It appears that a few GOP presidential candidates have joined the Tea Party coalition and conservatives in disapproving of House Speaker John Boehner's, R-Ohio, plan to solve the debt crisis.

On Tuesday, former Minnesota Gov. Tim Pawlenty was the latest to throw in his two pence, praising Boehner for "courageously leading the fight" to stop President Barack Obama from adding to the nation's debt, but said he couldn't support his plan, USA Today reported.

"I am for the plan that will cut spending, cap it, and pass a balanced budget amendment, but unfortunately this latest bill does not accomplish that," Pawlenty said.

Boehner is rewriting his plan, but had proposed to cut $1.2 trillion in federal spending, while raising the debt limit by $1 trillion and implementing a "Super Congress" that would be composed of 12 members of both parties and both chambers and be given extraordinary new powers to speed legislation through both chambers, where it couldn't be amended by regular lawmakers who would have the ability to yay or nay.  The new commission would also be burdened with finding the smallest amount of spending cuts before Congress could move forward with a second increase in the debt ceiling next year.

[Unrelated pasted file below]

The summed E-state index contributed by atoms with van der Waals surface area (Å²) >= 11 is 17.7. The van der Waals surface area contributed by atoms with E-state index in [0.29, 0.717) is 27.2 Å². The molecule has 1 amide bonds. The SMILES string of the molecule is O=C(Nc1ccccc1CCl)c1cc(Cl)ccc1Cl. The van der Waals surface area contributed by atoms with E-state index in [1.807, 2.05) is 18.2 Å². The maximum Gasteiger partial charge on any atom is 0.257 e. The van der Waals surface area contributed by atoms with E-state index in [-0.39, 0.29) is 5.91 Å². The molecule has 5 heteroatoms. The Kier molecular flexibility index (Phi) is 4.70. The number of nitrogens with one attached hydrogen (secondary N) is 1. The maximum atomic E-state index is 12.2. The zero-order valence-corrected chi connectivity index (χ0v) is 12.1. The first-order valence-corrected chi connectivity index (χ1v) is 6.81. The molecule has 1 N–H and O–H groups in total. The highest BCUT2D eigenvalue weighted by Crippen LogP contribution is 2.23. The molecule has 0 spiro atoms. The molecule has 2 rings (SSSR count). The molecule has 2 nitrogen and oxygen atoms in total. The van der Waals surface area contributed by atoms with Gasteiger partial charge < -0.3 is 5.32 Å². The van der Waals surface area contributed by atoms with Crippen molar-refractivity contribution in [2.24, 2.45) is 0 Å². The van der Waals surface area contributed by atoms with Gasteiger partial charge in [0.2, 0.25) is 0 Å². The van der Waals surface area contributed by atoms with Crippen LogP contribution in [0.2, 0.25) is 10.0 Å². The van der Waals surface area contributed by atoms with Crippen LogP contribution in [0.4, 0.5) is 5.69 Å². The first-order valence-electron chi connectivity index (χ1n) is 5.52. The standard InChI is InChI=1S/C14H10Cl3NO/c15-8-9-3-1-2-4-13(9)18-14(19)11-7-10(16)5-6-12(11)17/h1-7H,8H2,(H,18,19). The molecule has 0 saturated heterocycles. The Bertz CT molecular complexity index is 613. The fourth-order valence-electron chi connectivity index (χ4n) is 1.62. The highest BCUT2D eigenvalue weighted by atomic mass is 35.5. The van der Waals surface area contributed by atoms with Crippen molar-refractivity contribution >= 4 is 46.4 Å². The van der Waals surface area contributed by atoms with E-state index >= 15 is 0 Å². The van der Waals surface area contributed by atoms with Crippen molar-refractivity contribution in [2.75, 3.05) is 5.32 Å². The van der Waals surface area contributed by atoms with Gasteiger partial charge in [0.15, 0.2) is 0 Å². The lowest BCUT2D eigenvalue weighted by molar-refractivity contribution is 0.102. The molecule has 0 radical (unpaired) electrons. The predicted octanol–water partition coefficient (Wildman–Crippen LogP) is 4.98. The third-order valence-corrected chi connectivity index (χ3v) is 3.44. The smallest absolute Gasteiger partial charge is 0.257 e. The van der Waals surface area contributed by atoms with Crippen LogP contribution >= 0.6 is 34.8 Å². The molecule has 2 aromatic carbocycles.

Minnesota Rep. Michele Bachmann also said on Tuesday that Boehner's approach is "wrong." Bachmann has adamantly stood by her words of not voting for an increase in the debt ceiling at all.

And former Massachusetts Gov.  Mitt Romney, like Pawlenty, praised the man, but not the plan. Spokeswoman Andrea Saul told Politico yesterday that Romney "applauds" Boehner for "standing firm against raising taxes when our nations can least afford them."

Former Utah Gov. Jon Huntsman, however, on Monday supported Boehner, calling it "a good first step."